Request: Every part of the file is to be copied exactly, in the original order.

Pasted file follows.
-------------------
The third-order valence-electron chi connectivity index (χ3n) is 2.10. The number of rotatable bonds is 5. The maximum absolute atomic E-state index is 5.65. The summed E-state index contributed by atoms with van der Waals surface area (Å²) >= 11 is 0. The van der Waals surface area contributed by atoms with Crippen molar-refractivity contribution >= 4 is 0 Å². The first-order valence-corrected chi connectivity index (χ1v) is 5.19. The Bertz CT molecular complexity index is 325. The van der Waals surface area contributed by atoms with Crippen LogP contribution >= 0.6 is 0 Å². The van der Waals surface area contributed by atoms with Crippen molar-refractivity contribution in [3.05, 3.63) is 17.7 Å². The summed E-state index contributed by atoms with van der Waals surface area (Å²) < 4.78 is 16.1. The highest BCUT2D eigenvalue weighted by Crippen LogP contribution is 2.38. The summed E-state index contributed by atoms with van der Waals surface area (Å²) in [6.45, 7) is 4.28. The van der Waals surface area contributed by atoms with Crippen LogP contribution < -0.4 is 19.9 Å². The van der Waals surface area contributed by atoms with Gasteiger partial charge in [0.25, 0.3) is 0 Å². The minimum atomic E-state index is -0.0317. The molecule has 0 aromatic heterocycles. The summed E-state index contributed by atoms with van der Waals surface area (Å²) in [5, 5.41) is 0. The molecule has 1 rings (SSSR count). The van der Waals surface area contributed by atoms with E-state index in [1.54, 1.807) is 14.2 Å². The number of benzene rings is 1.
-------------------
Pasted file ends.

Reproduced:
The third-order valence-electron chi connectivity index (χ3n) is 2.10. The number of rotatable bonds is 5. The maximum absolute atomic E-state index is 5.65. The summed E-state index contributed by atoms with van der Waals surface area (Å²) >= 11 is 0. The van der Waals surface area contributed by atoms with Crippen molar-refractivity contribution >= 4 is 0 Å². The first-order valence-corrected chi connectivity index (χ1v) is 5.19. The Bertz CT molecular complexity index is 325. The van der Waals surface area contributed by atoms with Crippen LogP contribution >= 0.6 is 0 Å². The van der Waals surface area contributed by atoms with Crippen molar-refractivity contribution in [3.05, 3.63) is 17.7 Å². The summed E-state index contributed by atoms with van der Waals surface area (Å²) < 4.78 is 16.1. The highest BCUT2D eigenvalue weighted by Crippen LogP contribution is 2.38. The summed E-state index contributed by atoms with van der Waals surface area (Å²) in [6.45, 7) is 4.28. The van der Waals surface area contributed by atoms with Crippen LogP contribution < -0.4 is 19.9 Å². The van der Waals surface area contributed by atoms with Gasteiger partial charge in [0.25, 0.3) is 0 Å². The minimum atomic E-state index is -0.0317. The molecule has 0 aromatic heterocycles. The summed E-state index contributed by atoms with van der Waals surface area (Å²) in [5, 5.41) is 0. The molecule has 1 rings (SSSR count). The van der Waals surface area contributed by atoms with E-state index in [1.54, 1.807) is 14.2 Å². The number of benzene rings is 1.